4 II. Research Activities A. Identification and Recruitment of Interviewees 1. Labor Organizations To cover a wide range of industries in different parts of California, efforts to contact labor organizations focused on central labor councils (including one building trades council), rather than individual labor unions. Central labor councils and building trades councils organize and coordinate political activities of the labor movement at a county or regional level, and some central labor councils also have community service programs that assist individual workers, including both workers who belong to unions and nonunion workers. Some of the interviewees were identified through referrals from two UC Berkeley programs (the Institute of Industrial Relations and the Labor Occupational Health Program) or through referrals from the persons initially contacted. Others were identified through website listings of the California Labor Federation, AFL-CIO. One representative from a local union was identified and contacted as a result of a recommendation from one of the central labor councils. Initial contact was made by electronic mail or telephone. Out of 16 representatives from labor who were contacted, 11 responded and agreed to be interviewed. Geographically, the labor organizations involved in the interviews covered a wide range of rural and urban counties in northern and southern California: Alameda, Butte, Contra Costa, Del Norte, Fresno, Glenn, Humboldt, Inyo, Kern, Kings, Los Angeles, Madera, Mono, Sacramento, San Francisco, San Joaquin, San Mateo, Stanislaus, and Tulare Counties. The interviewees from central labor councils held positions of leadership in the labor council or were in charge of community service, legal service, or research programs of the labor council. The interviewee from a local union was a senior field representative. 2. Legal Aid Organizations Legal aid organizations were initially identified through a directory of programs that are funded by the State Bar of California to give free or low-fee legal services to persons who meet particular standards of poverty. Of these organizations, the ones that were listed as providing services in employment law were singled out. Individuals were then identified through those organizations' websites or through a prior working relationship with the investigator (director of this project). Initial contact was made by electronic mail. Out of ten legal aid representatives who were contacted, eight responded and agreed to be interviewed. The legal aid organizations involved in the Page 3 of 13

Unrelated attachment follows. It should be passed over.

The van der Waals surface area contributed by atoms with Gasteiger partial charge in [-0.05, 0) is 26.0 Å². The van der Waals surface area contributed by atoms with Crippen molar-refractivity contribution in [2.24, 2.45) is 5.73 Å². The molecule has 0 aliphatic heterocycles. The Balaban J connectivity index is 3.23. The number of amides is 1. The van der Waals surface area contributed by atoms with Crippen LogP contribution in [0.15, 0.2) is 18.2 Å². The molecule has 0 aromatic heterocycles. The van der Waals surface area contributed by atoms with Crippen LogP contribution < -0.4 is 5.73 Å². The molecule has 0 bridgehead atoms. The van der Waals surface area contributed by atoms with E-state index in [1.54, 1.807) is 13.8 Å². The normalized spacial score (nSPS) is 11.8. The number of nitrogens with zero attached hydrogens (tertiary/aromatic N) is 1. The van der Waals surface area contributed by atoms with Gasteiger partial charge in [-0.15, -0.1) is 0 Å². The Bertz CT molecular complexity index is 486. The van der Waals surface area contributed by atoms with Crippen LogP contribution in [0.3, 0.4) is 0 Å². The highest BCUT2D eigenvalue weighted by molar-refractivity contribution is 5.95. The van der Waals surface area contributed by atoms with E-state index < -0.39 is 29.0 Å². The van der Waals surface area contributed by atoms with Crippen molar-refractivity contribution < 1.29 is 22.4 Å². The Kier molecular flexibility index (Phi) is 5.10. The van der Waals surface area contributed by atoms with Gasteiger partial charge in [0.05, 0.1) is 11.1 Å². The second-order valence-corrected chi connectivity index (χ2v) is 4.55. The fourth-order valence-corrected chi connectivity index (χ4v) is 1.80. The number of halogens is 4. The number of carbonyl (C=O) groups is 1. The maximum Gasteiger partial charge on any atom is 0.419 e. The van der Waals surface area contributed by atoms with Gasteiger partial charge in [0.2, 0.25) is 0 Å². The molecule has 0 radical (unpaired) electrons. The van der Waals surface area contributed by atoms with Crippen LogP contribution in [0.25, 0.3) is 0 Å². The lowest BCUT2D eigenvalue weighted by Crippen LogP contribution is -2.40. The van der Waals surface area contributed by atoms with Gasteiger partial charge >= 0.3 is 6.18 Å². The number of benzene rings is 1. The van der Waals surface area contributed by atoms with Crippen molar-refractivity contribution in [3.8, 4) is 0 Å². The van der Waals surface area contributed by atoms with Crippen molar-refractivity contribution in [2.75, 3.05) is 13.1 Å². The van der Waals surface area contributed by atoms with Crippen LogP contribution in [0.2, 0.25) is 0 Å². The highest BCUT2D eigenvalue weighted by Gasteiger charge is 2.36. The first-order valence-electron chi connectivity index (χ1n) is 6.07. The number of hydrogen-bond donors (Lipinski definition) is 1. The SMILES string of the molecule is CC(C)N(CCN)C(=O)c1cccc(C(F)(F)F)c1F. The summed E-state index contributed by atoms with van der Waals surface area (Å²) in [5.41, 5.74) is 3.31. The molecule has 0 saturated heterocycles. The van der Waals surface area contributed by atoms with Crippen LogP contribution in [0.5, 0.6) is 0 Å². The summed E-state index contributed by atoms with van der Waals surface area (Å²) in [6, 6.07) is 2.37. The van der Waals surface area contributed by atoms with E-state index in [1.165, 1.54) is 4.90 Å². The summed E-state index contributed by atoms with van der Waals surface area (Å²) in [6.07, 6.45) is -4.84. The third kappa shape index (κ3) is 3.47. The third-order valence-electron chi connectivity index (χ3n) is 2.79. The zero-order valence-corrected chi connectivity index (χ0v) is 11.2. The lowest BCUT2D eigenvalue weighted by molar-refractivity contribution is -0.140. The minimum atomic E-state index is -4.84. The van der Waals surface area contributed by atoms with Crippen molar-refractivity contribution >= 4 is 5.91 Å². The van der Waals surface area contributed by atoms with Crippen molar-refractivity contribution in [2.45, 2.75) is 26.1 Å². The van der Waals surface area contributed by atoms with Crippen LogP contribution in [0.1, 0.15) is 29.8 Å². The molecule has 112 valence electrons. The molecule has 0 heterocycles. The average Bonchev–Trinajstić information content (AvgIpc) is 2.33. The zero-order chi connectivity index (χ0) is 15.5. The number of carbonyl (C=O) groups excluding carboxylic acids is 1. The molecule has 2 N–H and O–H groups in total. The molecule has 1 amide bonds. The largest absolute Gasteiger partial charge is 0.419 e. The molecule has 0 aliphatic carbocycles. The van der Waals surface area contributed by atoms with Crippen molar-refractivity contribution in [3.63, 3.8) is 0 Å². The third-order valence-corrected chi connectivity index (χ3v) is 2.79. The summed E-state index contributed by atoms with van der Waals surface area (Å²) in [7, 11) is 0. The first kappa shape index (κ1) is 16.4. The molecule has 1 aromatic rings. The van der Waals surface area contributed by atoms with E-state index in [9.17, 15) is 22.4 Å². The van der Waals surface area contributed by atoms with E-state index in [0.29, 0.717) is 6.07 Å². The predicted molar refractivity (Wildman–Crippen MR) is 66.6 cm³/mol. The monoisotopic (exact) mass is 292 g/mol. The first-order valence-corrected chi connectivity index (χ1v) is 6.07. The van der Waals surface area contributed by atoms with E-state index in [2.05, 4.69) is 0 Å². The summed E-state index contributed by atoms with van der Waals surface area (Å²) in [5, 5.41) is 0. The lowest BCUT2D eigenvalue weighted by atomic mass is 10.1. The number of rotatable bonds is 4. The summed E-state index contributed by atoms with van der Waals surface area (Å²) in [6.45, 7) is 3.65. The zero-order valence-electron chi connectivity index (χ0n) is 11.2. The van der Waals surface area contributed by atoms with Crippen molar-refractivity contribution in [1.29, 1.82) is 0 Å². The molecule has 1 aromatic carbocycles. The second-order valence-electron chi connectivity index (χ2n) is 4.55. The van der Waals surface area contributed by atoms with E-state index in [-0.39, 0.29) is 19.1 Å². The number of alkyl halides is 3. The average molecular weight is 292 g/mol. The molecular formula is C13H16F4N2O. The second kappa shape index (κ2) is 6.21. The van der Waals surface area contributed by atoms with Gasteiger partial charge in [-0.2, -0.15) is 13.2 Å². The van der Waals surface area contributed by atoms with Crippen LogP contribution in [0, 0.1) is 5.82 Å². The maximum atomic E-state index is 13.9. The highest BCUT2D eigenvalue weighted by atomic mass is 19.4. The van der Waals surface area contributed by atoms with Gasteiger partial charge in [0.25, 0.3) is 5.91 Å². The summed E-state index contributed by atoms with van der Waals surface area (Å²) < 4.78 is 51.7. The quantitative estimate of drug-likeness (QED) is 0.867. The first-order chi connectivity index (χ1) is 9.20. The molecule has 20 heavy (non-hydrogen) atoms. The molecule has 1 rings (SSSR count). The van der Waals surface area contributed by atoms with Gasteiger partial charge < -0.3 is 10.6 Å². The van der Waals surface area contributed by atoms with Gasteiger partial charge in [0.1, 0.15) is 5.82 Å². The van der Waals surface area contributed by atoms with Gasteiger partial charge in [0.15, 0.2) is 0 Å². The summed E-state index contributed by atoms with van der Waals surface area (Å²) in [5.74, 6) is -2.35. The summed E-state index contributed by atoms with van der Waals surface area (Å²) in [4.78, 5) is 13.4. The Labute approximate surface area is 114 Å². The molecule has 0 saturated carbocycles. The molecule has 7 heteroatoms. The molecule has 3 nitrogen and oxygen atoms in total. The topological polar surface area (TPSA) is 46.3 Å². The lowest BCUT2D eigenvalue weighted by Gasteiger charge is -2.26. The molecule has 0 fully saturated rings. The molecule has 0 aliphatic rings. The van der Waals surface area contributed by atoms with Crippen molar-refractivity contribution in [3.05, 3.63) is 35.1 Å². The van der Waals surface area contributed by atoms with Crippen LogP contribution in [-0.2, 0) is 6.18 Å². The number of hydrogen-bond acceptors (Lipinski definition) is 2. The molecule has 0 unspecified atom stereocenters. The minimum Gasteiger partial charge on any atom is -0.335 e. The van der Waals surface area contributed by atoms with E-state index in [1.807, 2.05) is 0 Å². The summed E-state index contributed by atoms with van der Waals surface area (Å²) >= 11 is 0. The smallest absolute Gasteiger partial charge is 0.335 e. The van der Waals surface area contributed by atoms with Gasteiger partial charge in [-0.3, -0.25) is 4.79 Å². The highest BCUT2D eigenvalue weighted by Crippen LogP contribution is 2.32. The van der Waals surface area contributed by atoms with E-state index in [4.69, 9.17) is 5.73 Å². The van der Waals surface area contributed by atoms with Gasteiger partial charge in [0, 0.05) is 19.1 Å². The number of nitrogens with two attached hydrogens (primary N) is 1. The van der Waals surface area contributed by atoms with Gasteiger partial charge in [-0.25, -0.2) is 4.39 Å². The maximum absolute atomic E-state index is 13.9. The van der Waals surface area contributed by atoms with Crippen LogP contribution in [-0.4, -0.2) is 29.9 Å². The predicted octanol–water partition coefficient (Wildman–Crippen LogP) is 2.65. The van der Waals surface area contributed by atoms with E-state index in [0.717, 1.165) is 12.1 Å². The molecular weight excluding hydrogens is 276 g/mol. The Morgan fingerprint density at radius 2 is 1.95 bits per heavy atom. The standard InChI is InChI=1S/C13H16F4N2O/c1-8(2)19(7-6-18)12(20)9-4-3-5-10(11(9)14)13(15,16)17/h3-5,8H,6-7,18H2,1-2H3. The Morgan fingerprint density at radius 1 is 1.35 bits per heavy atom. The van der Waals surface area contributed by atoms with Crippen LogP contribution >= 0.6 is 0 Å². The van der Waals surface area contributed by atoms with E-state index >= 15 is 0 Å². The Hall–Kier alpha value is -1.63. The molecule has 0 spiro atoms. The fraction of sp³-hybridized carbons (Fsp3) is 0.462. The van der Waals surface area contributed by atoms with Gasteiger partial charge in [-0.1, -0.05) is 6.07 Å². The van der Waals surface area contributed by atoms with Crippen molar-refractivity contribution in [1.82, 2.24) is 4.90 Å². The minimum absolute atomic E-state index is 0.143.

5 interviews serve workers in a wide range of rural and urban counties in northern and southern California. Two of the organizations serve the entire state. The others serve in Los Angeles, Mariposa, Merced, Riverside, San Bernardino, San Francisco, San Mateo, Santa Clara, and Tuolomne Counties. All of these interviewees were attorneys. They held positions that ranged from directorship of the legal aid organization or of a program within the legal aid organization, to direct responsibility for providing legal services to individual workers. 3. University of California Law School Clinics Clinical programs, faculty, and staff were identified through website listings of the law schools at UC Berkeley, UCLA, UC Hastings (San Francisco), and UC Davis. In addition, staff of legal aid organizations identified possible interviewees at some of law clinics. Initial contact was made by electronic mail. Faculty at each of the four law schools responded to the initial contacts. However, only one of the law schools Boalt Hall at UC Berkeley was ultimately represented in the interviews. Clinical faculty at the three other law schools would not participate formally in interviews, in part because they felt that their activities and programs were outside the scope of this project, in that they did not offer services geared for occupationally injured workers. 2 The interviewee from Boalt Hall was the program director of the East Bay Community Law Center. B. Design of the Interview Questions The interview questions were designed based on the objectives of this project. They asked about the areas of law that were covered by that organization's services, the kinds of cases in which the organization represents injured workers, where cases get referred, opinions regarding unmet needs of injured workers for legal services, and preliminary ideas regarding possible ways to improve legal services for injured workers. The questions were open-ended, to allow the interviewees to fully express their insights and ideas. C. Informed Consent Each interviewee received and reviewed a consent form that had been approved by UC Berkeley's Committee for the Protection of Human Subjects. Consent was given by return of a signed form or by electronic mail. 2 The three other laws schools have clinical programs in one or more of the following areas: civil rights, education law, housing law, immigration law, prison law, Social Security disability benefits, unemployment insurance benefits, and wage claims. Page 4 of 13